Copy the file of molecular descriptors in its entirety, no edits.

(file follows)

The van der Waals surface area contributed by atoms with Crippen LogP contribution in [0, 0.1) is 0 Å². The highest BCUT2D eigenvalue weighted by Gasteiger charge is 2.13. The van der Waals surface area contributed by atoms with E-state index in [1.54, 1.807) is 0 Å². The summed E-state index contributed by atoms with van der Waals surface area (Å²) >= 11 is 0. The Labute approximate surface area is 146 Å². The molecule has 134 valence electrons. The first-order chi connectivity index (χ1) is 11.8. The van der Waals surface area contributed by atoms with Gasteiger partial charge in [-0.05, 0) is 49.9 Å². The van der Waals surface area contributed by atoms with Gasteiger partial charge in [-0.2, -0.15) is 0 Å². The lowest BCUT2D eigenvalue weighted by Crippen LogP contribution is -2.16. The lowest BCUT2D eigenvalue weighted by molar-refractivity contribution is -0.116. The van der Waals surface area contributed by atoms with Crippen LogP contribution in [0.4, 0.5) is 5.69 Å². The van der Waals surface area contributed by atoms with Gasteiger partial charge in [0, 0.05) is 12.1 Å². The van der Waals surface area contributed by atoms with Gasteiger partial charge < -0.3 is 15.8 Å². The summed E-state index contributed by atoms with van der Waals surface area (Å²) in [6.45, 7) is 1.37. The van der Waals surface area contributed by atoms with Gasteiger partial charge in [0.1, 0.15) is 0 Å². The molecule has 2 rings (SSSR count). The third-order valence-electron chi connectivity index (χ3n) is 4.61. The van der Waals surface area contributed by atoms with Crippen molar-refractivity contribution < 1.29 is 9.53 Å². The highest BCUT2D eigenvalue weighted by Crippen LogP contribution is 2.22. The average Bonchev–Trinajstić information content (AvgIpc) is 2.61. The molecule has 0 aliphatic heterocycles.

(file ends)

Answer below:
The van der Waals surface area contributed by atoms with Crippen LogP contribution in [0, 0.1) is 0 Å². The highest BCUT2D eigenvalue weighted by Gasteiger charge is 2.13. The van der Waals surface area contributed by atoms with E-state index in [1.54, 1.807) is 0 Å². The summed E-state index contributed by atoms with van der Waals surface area (Å²) >= 11 is 0. The Labute approximate surface area is 146 Å². The molecule has 134 valence electrons. The first-order chi connectivity index (χ1) is 11.8. The van der Waals surface area contributed by atoms with Gasteiger partial charge in [-0.05, 0) is 49.9 Å². The van der Waals surface area contributed by atoms with Gasteiger partial charge in [-0.2, -0.15) is 0 Å². The lowest BCUT2D eigenvalue weighted by Crippen LogP contribution is -2.16. The lowest BCUT2D eigenvalue weighted by molar-refractivity contribution is -0.116. The van der Waals surface area contributed by atoms with Crippen LogP contribution in [0.4, 0.5) is 5.69 Å². The van der Waals surface area contributed by atoms with Gasteiger partial charge in [0, 0.05) is 12.1 Å². The van der Waals surface area contributed by atoms with Gasteiger partial charge < -0.3 is 15.8 Å². The summed E-state index contributed by atoms with van der Waals surface area (Å²) in [6.45, 7) is 1.37. The van der Waals surface area contributed by atoms with Gasteiger partial charge in [0.1, 0.15) is 0 Å². The molecule has 2 rings (SSSR count). The third-order valence-electron chi connectivity index (χ3n) is 4.61. The van der Waals surface area contributed by atoms with Crippen molar-refractivity contribution < 1.29 is 9.53 Å². The highest BCUT2D eigenvalue weighted by Crippen LogP contribution is 2.22. The average Bonchev–Trinajstić information content (AvgIpc) is 2.61. The molecule has 0 aliphatic heterocycles.